Projects - Economy

The pursuit of education is highly rewarded in Sister Jessie’s teaching.  The mothers who send their children to get the basic education are considered for various financial projects, but only if they comply with the requirement of maintaining a bank account. 

As long as the women are able to save Rs.50 to Rs.100 to open a bank account, Sister Jessie contributes an equal amount into their account as added incentive.  Once this first step is achieved, Sister Jessie talks to the bank manager and arranges to have an account opened.  Very often the manager is reluctant to open an account for them but with the insistence of Sister Jessie it is finally done and the women very proudly show their passbook to be considered for one of the following projects:

Chicken Project:  The mothers are provided with money to buy a couple of chickens to care for which would provide them with eggs for their use and also some income from the sale of some eggs or chickens.  Eligibility for this project is conditional on them agreeing to save a little of the earnings in their account.

Pig Project:  Mothers are given Rs.300 each to buy a piglet.  As the piglets grow and multiply they provide a source of food and income (from the sale of new piglets).

The following are examples of successful economic development projects undertaken in previous years:


Cow Project:  In 1999, each of the families of the children receiving basic education were given money to buy a cow.  This was on condition that the first female calf, after being weaned, was given to Sister Jessie so that she could give that calf to another family.  This project was a great success.  Milk was the primary source of nutrition for the children and the cow dung was used as fertilizer or dried as disks and used as fuel for cooking.  Out of the 700 cows that were provided to the families only 2 died.  An anonymous donor provided most of the start up money for this project.

Fish Farm Project:  People from different villages joined together to build two fish farms in 1999 and two in 2001.  These farms serve as a source of food and income for 50 to 70 families in each village.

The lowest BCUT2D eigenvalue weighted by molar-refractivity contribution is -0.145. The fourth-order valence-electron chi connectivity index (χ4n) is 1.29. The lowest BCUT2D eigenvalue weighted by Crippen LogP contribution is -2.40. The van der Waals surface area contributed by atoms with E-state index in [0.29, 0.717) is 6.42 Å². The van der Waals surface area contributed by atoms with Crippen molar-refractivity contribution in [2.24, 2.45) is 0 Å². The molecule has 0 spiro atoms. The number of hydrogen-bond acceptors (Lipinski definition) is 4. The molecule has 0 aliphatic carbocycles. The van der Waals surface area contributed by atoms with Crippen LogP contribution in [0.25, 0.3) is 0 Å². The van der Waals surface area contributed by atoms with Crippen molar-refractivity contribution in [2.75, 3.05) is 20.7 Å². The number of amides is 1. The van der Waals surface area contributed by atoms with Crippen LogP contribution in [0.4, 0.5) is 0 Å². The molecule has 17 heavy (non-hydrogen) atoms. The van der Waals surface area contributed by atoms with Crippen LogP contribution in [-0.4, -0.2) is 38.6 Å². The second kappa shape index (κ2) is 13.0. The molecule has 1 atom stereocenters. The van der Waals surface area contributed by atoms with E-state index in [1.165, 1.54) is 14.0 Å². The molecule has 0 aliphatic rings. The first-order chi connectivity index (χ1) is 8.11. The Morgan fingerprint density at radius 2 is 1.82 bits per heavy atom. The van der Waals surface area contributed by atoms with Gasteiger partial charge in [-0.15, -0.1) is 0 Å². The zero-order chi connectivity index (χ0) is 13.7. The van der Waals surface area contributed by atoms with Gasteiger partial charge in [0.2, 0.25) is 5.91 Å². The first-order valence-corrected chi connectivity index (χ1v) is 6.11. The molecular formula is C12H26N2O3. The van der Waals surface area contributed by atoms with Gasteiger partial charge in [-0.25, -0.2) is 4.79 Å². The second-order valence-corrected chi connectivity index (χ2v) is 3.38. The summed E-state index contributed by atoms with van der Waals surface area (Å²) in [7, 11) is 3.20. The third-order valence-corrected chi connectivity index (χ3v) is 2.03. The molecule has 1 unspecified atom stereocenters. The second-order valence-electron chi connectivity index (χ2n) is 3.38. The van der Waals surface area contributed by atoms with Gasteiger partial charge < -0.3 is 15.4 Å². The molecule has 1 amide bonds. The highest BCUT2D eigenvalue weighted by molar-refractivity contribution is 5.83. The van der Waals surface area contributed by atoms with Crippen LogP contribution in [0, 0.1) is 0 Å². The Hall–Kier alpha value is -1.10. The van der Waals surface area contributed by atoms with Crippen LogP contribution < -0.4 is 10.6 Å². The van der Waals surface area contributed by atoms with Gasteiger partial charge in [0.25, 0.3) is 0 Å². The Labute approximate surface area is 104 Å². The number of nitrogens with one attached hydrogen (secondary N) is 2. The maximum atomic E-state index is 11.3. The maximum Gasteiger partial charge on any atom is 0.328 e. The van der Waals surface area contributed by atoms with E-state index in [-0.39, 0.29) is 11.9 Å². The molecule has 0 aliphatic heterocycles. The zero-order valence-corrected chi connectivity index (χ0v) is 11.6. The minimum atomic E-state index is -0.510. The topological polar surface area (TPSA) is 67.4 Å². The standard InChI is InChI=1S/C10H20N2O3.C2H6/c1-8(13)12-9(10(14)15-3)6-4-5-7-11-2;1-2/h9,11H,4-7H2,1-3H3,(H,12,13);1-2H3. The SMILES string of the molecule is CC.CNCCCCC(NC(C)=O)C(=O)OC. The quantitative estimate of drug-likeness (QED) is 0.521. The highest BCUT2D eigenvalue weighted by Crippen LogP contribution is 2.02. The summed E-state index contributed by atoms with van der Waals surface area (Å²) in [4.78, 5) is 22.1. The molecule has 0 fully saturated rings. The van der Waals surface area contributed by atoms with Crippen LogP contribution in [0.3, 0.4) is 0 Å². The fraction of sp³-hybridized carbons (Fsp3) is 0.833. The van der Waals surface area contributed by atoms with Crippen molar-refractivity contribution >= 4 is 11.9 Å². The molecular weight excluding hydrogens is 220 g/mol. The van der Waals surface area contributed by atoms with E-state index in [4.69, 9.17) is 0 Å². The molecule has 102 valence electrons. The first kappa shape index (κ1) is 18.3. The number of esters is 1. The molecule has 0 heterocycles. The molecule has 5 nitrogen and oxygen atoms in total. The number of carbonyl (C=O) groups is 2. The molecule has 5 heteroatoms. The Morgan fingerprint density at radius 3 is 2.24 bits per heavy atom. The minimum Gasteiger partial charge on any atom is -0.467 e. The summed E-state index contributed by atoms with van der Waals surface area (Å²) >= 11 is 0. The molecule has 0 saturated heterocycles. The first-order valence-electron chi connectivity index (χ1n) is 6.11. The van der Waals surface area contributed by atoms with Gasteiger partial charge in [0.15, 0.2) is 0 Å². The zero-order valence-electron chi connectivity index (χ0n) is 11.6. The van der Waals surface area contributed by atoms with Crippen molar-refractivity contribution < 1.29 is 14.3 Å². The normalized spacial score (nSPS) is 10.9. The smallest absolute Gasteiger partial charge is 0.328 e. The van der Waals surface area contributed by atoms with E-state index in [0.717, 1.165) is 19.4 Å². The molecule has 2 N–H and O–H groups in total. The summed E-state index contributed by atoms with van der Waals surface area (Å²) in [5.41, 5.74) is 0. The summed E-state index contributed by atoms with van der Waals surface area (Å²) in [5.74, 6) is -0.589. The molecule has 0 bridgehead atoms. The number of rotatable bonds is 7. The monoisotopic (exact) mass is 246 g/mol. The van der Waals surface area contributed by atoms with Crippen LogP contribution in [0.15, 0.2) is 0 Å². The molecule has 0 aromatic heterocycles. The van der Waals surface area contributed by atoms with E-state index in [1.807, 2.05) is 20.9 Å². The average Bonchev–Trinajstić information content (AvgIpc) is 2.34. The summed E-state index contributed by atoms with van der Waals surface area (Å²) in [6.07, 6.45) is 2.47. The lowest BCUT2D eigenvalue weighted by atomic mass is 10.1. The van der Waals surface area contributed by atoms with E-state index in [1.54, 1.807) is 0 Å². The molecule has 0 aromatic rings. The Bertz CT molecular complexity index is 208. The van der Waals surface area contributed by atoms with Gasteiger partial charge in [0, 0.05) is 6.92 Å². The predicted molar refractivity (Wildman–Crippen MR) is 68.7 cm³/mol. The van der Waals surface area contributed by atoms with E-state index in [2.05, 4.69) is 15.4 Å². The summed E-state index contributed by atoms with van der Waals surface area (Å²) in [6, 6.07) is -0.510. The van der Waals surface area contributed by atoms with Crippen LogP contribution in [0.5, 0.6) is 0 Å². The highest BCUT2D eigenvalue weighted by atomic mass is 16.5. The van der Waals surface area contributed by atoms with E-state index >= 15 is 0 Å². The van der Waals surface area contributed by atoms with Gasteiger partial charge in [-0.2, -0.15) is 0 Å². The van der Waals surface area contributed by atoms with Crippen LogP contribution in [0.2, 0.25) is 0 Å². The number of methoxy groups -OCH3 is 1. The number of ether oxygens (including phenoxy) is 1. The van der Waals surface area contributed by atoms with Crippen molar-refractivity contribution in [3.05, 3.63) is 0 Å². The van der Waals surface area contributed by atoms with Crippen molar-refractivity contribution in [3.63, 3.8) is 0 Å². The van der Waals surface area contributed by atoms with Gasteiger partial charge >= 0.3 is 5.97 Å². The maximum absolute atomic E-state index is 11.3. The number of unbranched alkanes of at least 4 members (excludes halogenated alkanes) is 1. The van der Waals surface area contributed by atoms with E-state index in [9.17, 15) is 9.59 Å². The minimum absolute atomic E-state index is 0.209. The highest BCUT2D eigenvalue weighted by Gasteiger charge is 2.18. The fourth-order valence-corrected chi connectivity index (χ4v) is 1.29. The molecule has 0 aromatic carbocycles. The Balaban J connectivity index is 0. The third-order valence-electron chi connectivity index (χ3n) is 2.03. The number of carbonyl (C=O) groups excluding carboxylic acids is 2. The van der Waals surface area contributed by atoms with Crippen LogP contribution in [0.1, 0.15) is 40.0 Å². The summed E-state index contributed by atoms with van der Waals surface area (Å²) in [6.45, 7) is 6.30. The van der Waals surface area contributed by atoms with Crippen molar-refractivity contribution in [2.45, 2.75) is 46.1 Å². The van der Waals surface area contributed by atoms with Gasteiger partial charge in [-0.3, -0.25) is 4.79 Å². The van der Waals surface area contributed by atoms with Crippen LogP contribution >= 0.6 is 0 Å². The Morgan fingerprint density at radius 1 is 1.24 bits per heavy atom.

Kitchen Garden:  Women were encouraged to start a vegetable garden for their own use.  They were brought in groups to the Ashram and shown the basics of how to set up and maintain a vegetable garden.  Cow dung served as fertilizer and Sister Jessie gave them beans, peas, okra and chilli seeds to get started.  Now it is encouraging to see the number of small gardens that originated from that initiative.

These initiatives are on going for Sister Jessie:

Roof Project:  This is the ultimate goal for many of the villagers – expected to be completed

by the end of 2004.  The income they have been earning and saving is to be used to upgrade the roofs of their homes from the traditional material of straw to tiles.  This will protect their homes from getting damp in the rainy season.  The cost of putting up tiles is approximately Rs.3000 ($100.00) for each roof.  Sister Jessie is committed to doing what she can to help out the families that have not saved enough.  This of course will depend on the amount of money she has at the time.

Blankets:  Every year when the cold season sets in, Sister Jessie supplies blankets and vitamins to the elderly in the villages.  Since Sister Jessie has no means of taking the supplies to the villages, when people offer donations she suggests they buy blankets and accompany her for distribution.  This enables the donor to present the gift in person and meet the people who are receiving it.

Women’s Council:  Sister Jessie has encouraged each of the villages to identify two women representatives to bring forward an account of the progress in their village as well as any related concerns.  This council is the ultimate demonstration of ownership, community and commitment. The representatives meet in the Ashram every two or three months from 11am to 2pm and at the end of the meeting they are provided with their favorite meal of Kichidi - a mixture of dhal, rice and vegetables cooked together and eaten with fresh hot green chilies.